Jonny Geller wrote another great blog post in the Bookseller about rising above this din, in the context of getting authors and books heard. A phrase that jumped out to me was: authors want believers. That, more than anything, is what I want now going forward. Published authors already believe in their own work - it's a combination of talent and persistence that has seen them through unpublished novels languishing in the bottom drawer. It takes belief and sheer determination to write on and write better in the face of rejections. To succeed now, you really need people who believe in your work too. I want to write a book each year, a book that is better than the one before. That's my part of the deal - to accept nothing but the best from myself. I want to be read now - I'd be ecstatic if some of the books stand the test of time, but I want to write commercially successful fiction. And I want to work with a team of people who believe in those books.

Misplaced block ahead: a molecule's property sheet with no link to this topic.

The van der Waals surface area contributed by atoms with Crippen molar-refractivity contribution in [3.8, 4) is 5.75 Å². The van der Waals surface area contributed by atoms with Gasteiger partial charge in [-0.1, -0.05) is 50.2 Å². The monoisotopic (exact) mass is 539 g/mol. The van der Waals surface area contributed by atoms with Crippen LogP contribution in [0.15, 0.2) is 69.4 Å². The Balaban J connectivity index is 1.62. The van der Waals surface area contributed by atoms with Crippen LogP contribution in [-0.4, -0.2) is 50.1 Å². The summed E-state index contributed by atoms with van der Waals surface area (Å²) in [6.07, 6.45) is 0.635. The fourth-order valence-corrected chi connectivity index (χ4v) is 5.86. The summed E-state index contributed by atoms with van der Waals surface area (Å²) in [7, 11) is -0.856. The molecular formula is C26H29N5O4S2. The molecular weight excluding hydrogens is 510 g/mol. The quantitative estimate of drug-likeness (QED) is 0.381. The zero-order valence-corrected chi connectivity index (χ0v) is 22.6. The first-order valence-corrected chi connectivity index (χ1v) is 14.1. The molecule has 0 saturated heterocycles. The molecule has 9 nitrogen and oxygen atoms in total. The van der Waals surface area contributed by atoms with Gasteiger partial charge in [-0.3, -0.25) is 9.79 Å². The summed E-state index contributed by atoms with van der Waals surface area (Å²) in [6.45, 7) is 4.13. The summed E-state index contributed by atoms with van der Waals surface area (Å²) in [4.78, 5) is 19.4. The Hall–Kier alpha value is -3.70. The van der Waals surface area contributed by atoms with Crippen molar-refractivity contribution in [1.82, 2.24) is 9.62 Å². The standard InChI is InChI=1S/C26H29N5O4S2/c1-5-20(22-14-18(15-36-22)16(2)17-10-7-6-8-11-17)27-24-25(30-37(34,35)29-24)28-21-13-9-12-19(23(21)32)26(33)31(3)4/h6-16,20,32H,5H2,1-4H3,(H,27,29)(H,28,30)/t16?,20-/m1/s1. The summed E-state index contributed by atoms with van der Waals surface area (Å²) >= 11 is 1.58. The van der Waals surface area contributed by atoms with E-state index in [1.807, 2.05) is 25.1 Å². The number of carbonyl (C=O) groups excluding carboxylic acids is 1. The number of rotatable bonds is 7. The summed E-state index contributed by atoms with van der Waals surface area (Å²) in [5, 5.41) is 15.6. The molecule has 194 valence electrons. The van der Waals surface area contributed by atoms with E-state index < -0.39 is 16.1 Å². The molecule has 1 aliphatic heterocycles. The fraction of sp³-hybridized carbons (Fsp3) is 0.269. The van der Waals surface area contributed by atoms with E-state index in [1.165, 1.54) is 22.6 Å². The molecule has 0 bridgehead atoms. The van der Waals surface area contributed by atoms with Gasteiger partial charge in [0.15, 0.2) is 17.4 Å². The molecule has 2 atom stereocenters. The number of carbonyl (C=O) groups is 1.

On a lighter note, there is my 'Megalomaniac List' at the back of my diary (please say it's not just me ...) - a rolling projection of all the books and scripts I want to write, and all the glorious markers I've seen writer friends achieve over the last four years, and would love to accomplish myself, (#1 Sunday Times, yes please. Richard and Judy? Love to. Posters on the underground, festivals, film rights and trophies - don't mind if I do). If you don't have a ML, why not start one - if you aim for the moon you might just hit a few stars along the way. I know these things are achievable because I've seen authors I have read for years attain them recently, and been thrilled for them. It's still possible. More people are reading than ever. All those things start with simply doing the best work you can, and reading the best books you can lay your hands on.